Donald Trump Makes Animal Cruelty A Major Crime In US

Donald Trump has made animal cruelty a federal crime in the U.S. with offenders now facing up to seven years in jail time.

President Trump signed a bipartisan bill into law Monday, making animal cruelty a federal crime.

The Preventing Animal Cruelty and Torture Act, or PACT Act, bans abusive behaviour including crushing, burning, drowning, suffocating, impaling and other bodily injury toward any non-human mammals, birds, reptiles or amphibians.



Australia's Horror Month Of Animal Cruelty Leads To Push For National Protection Laws

October 2019 has been a horror month for despicable acts of animal cruelty and the RSPCA says it's tired of the issue not being taken seriously, calling on the country to be proactive and introduce national laws immediately.

The PACT Act, introduced in January by Democratic Florida Congressman Ted Deutch and his Republican colleague, Vern Buchanan, expands the Animal Crush Video Prohibition Act, which was passed by Congress in 2010 and made the creation and distribution of animal crushing videos illegal.

Trump meets Conan the Dog. Image: Reuters.

However, the new act closes a loophole by prohibiting the underlying acts of animal abuse, according to the office of Congressman Deutch.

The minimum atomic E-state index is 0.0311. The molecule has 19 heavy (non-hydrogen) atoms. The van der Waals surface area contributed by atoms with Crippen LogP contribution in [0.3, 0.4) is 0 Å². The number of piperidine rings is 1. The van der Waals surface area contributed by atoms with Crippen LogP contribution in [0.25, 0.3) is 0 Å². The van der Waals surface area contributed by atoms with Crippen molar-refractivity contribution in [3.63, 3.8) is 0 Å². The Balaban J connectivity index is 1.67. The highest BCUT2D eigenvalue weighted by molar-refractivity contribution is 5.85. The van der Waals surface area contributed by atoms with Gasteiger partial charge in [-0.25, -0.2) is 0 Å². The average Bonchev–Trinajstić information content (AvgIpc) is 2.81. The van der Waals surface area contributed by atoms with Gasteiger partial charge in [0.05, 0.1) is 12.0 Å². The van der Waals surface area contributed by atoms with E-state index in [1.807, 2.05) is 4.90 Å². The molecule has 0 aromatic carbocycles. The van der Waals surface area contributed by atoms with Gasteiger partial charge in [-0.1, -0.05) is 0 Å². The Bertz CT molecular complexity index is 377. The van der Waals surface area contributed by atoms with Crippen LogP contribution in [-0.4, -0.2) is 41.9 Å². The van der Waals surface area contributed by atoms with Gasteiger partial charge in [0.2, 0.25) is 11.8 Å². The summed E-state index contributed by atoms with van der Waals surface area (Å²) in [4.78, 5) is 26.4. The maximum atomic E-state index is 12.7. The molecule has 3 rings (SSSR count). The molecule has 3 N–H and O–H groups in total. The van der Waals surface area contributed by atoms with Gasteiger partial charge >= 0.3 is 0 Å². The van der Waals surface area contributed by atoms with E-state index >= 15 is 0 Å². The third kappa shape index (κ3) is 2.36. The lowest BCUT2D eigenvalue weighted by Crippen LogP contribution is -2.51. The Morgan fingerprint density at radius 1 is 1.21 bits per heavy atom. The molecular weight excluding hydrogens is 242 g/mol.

The U.S. House of Representatives passed the bill in October and the Senate followed suit the following month.

The president then made it official just hours after welcoming a heroic animal into the White House.

U.S. military K9 Conan, the dog that assisted Special Forces soliders in the raid that killed ISIS leader Abu Bakr al-Baghdadi. Image: Chip Somodevilla/Getty

Conan, the "ultimate dog" that helped the U.S. military bring down ISIS leader Abu Bakr al-Baghdadi in Syria last month, was honoured by the president in a Rose Garden ceremony.

"It's very fitting that it was on the same day," Trump said during the signing ceremony, adding that Conan "created quite a stir."

Violators of the PACT Act now face criminal penalties of a fine, a prison term of up to seven years, or both.

"This bill is particularly important to us as the only humane law enforcement agency in D.C.," Chris Schindler, vice president of field services at the Humane Rescue Alliance told CBS News.



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"Our officers investigate thousands of animal cruelty cases each year, but have been unable to truly bring justice for the animals in instances when the cruelty occurs across multiple jurisdictions."

"The PACT Act is a necessary tool for us to provide further protections for animals and our community, and will ensure some of the most horrific acts of animal cruelty are prosecuted to the fullest extent of the law," Schindler's statement continued.

Meanwhile, the Australian government has been accused of dragging its heels in its response to acts of animal cruelty, after one of the worst months the nation had seen in terms of abuse.



ACT Dog Owners To Be Fined $4,000 For Not Walking Their Pets

Dog owners in the Australian capital will now face hefty fines and jail time for not walking their dogs.

Horror stories from October 2019 prompted the RSPCA to call on the country to be more proactive and introduce national laws immediately.

The country's agriculture minister agreed, promising to turn Australia into a 'world leader' in terms of animal welfare and protection.